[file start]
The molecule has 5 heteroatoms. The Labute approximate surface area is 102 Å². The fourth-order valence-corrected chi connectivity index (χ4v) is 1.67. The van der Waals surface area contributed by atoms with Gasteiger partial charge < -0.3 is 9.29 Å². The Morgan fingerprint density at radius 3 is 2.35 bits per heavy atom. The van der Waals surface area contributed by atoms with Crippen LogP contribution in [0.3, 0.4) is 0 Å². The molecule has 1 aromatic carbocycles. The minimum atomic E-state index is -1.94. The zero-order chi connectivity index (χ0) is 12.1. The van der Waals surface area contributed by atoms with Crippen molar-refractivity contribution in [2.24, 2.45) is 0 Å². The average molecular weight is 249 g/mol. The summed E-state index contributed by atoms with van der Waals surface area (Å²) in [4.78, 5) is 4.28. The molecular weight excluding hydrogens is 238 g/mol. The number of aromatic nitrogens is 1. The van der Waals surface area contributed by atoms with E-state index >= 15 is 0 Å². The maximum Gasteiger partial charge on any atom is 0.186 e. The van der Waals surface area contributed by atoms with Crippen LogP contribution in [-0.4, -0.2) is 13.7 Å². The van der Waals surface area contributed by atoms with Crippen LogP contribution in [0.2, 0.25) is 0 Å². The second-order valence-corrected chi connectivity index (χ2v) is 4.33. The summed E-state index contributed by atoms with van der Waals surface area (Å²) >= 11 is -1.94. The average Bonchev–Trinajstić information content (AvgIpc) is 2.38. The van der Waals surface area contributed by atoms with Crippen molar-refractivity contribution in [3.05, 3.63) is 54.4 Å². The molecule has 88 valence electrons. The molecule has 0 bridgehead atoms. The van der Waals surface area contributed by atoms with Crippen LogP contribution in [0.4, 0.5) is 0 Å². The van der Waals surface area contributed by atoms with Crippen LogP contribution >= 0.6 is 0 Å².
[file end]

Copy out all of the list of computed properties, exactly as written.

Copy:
The molecule has 5 heteroatoms. The Labute approximate surface area is 102 Å². The fourth-order valence-corrected chi connectivity index (χ4v) is 1.67. The van der Waals surface area contributed by atoms with Gasteiger partial charge < -0.3 is 9.29 Å². The Morgan fingerprint density at radius 3 is 2.35 bits per heavy atom. The van der Waals surface area contributed by atoms with Crippen LogP contribution in [0.3, 0.4) is 0 Å². The molecule has 1 aromatic carbocycles. The minimum atomic E-state index is -1.94. The zero-order chi connectivity index (χ0) is 12.1. The van der Waals surface area contributed by atoms with Crippen molar-refractivity contribution in [2.24, 2.45) is 0 Å². The average molecular weight is 249 g/mol. The summed E-state index contributed by atoms with van der Waals surface area (Å²) in [4.78, 5) is 4.28. The molecular weight excluding hydrogens is 238 g/mol. The number of aromatic nitrogens is 1. The van der Waals surface area contributed by atoms with E-state index >= 15 is 0 Å². The maximum Gasteiger partial charge on any atom is 0.186 e. The van der Waals surface area contributed by atoms with Crippen LogP contribution in [-0.4, -0.2) is 13.7 Å². The van der Waals surface area contributed by atoms with Crippen LogP contribution in [0.2, 0.25) is 0 Å². The second-order valence-corrected chi connectivity index (χ2v) is 4.33. The summed E-state index contributed by atoms with van der Waals surface area (Å²) >= 11 is -1.94. The average Bonchev–Trinajstić information content (AvgIpc) is 2.38. The van der Waals surface area contributed by atoms with Crippen molar-refractivity contribution in [3.05, 3.63) is 54.4 Å². The molecule has 88 valence electrons. The molecule has 0 bridgehead atoms. The van der Waals surface area contributed by atoms with Crippen LogP contribution in [0.4, 0.5) is 0 Å². The van der Waals surface area contributed by atoms with Crippen LogP contribution >= 0.6 is 0 Å².